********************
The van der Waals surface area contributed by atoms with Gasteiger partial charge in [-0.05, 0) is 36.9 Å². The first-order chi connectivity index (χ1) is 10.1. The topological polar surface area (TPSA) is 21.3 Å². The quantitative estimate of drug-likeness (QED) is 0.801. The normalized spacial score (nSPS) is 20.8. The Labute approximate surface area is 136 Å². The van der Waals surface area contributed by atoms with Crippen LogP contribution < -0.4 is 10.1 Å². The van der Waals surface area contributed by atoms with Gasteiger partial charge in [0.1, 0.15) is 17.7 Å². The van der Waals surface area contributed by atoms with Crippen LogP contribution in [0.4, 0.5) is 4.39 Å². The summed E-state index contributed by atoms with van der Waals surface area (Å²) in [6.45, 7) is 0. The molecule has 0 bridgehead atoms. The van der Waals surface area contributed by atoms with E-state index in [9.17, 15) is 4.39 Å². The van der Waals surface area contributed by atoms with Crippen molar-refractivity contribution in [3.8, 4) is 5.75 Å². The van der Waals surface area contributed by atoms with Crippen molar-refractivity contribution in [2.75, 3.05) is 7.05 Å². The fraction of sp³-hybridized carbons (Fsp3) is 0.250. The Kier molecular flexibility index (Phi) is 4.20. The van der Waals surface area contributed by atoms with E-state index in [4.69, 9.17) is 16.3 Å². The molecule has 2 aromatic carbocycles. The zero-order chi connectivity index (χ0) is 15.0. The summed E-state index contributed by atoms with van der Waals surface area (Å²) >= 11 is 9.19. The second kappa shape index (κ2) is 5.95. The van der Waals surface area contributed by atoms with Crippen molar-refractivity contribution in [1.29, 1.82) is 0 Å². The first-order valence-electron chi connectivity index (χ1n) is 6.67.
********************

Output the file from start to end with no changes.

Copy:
The van der Waals surface area contributed by atoms with Gasteiger partial charge in [-0.05, 0) is 36.9 Å². The first-order chi connectivity index (χ1) is 10.1. The topological polar surface area (TPSA) is 21.3 Å². The quantitative estimate of drug-likeness (QED) is 0.801. The normalized spacial score (nSPS) is 20.8. The Labute approximate surface area is 136 Å². The van der Waals surface area contributed by atoms with Crippen LogP contribution < -0.4 is 10.1 Å². The van der Waals surface area contributed by atoms with Gasteiger partial charge in [0.1, 0.15) is 17.7 Å². The van der Waals surface area contributed by atoms with Crippen LogP contribution in [0.4, 0.5) is 4.39 Å². The summed E-state index contributed by atoms with van der Waals surface area (Å²) in [6.45, 7) is 0. The molecule has 0 bridgehead atoms. The van der Waals surface area contributed by atoms with E-state index in [9.17, 15) is 4.39 Å². The van der Waals surface area contributed by atoms with Crippen molar-refractivity contribution in [3.8, 4) is 5.75 Å². The van der Waals surface area contributed by atoms with Crippen molar-refractivity contribution in [2.75, 3.05) is 7.05 Å². The fraction of sp³-hybridized carbons (Fsp3) is 0.250. The Kier molecular flexibility index (Phi) is 4.20. The van der Waals surface area contributed by atoms with E-state index in [4.69, 9.17) is 16.3 Å². The molecule has 2 aromatic carbocycles. The zero-order chi connectivity index (χ0) is 15.0. The summed E-state index contributed by atoms with van der Waals surface area (Å²) >= 11 is 9.19. The second kappa shape index (κ2) is 5.95. The van der Waals surface area contributed by atoms with Crippen molar-refractivity contribution in [1.29, 1.82) is 0 Å². The first-order valence-electron chi connectivity index (χ1n) is 6.67.